Now I feel bizarrely, because they are all older than me, I feel like I am their big sister and I have watched them all grow up. As Tony said, they all have these solid working class upbringings, they knew each other from when they were kids and their parents all became friends during the time that they were all in Spandau Ballet together.

They are just proper, solid, good guys; they are the kind of guys that you want to have in your corner. The rapport between them is really touching and funny; they are mercilessly funny with each other and take the piss out of each other in a way that only people who have known each other since they were eleven can. It is a privilege to be a proxy member of Spandau Ballet; even though I thought Spandau Ballet were awful when I was a teenager (laughs).   

- I was reading that you had four hundred hours of archive footage, so how tough was it to bring all of this great footage together to make the story that you wanted and flowed? How tricky an editing process was it?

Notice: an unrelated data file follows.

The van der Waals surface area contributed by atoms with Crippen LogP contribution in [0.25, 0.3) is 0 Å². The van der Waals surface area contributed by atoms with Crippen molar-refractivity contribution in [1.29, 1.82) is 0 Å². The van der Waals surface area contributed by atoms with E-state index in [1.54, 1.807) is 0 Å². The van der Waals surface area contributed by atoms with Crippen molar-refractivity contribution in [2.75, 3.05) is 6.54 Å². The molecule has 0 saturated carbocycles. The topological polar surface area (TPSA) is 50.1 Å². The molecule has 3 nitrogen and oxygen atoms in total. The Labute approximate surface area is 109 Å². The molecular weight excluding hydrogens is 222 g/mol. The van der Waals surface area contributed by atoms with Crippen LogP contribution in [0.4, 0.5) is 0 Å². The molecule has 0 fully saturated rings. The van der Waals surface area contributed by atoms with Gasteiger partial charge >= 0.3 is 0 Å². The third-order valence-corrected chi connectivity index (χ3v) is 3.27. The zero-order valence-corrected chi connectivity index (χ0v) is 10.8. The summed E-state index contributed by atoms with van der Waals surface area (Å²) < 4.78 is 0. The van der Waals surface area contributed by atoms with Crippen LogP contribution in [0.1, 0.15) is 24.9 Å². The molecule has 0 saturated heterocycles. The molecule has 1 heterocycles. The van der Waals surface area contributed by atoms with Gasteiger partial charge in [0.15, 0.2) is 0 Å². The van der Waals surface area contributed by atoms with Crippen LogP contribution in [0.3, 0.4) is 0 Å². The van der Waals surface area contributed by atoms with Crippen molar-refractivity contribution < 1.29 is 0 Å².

The reason that they got me involved in the first place… they had had another director who didn’t know how to deal with archives and my career over the last few years, had been very much rooted in making feature documentaries with a very very high archive content.

I have been producing with Julien Temple for a few years and the last film that I did with him was called London - The Modern Babylon, which was the story of this entire city. We started with the earliest footage shot in London, which was the Lumiere Brothers’ footage from 1865; that was a monumental amount of archives. In comparison, four hundred hours seemed very manageable and I know how to tackle it.